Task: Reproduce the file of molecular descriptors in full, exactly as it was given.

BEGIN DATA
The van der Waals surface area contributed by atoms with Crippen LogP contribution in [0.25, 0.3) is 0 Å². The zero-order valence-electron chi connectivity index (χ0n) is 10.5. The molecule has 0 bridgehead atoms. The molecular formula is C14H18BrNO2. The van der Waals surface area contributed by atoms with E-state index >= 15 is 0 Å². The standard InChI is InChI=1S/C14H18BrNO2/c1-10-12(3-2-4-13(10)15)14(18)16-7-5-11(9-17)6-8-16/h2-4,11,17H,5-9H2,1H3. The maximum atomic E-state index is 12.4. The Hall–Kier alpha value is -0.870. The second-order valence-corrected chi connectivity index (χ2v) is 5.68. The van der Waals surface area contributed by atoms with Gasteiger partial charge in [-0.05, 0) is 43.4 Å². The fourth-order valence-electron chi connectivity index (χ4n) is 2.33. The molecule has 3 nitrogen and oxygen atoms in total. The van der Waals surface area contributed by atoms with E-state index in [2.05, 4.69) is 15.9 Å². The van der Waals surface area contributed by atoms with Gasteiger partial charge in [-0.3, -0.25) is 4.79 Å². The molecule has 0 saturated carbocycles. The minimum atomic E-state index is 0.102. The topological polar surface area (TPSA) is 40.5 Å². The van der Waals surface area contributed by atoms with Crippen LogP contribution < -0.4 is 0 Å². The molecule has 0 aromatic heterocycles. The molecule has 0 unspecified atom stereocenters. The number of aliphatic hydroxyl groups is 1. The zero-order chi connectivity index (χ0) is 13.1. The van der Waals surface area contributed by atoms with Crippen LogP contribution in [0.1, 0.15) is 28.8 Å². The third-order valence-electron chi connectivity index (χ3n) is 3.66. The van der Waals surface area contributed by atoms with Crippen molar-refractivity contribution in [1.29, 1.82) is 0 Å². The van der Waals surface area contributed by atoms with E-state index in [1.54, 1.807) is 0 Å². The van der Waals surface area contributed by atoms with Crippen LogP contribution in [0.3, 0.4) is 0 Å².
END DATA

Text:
The van der Waals surface area contributed by atoms with Crippen LogP contribution in [0.25, 0.3) is 0 Å². The zero-order valence-electron chi connectivity index (χ0n) is 10.5. The molecule has 0 bridgehead atoms. The molecular formula is C14H18BrNO2. The van der Waals surface area contributed by atoms with E-state index >= 15 is 0 Å². The standard InChI is InChI=1S/C14H18BrNO2/c1-10-12(3-2-4-13(10)15)14(18)16-7-5-11(9-17)6-8-16/h2-4,11,17H,5-9H2,1H3. The maximum atomic E-state index is 12.4. The Hall–Kier alpha value is -0.870. The second-order valence-corrected chi connectivity index (χ2v) is 5.68. The van der Waals surface area contributed by atoms with Gasteiger partial charge in [-0.05, 0) is 43.4 Å². The fourth-order valence-electron chi connectivity index (χ4n) is 2.33. The molecule has 3 nitrogen and oxygen atoms in total. The van der Waals surface area contributed by atoms with E-state index in [2.05, 4.69) is 15.9 Å². The van der Waals surface area contributed by atoms with Gasteiger partial charge in [-0.3, -0.25) is 4.79 Å². The molecule has 0 saturated carbocycles. The minimum atomic E-state index is 0.102. The topological polar surface area (TPSA) is 40.5 Å². The van der Waals surface area contributed by atoms with Crippen LogP contribution < -0.4 is 0 Å². The molecule has 0 aromatic heterocycles. The molecule has 0 unspecified atom stereocenters. The number of aliphatic hydroxyl groups is 1. The zero-order chi connectivity index (χ0) is 13.1. The van der Waals surface area contributed by atoms with Crippen LogP contribution in [0.1, 0.15) is 28.8 Å². The third-order valence-electron chi connectivity index (χ3n) is 3.66. The van der Waals surface area contributed by atoms with Crippen molar-refractivity contribution in [1.29, 1.82) is 0 Å². The van der Waals surface area contributed by atoms with E-state index in [1.54, 1.807) is 0 Å². The van der Waals surface area contributed by atoms with Crippen LogP contribution in [0.3, 0.4) is 0 Å².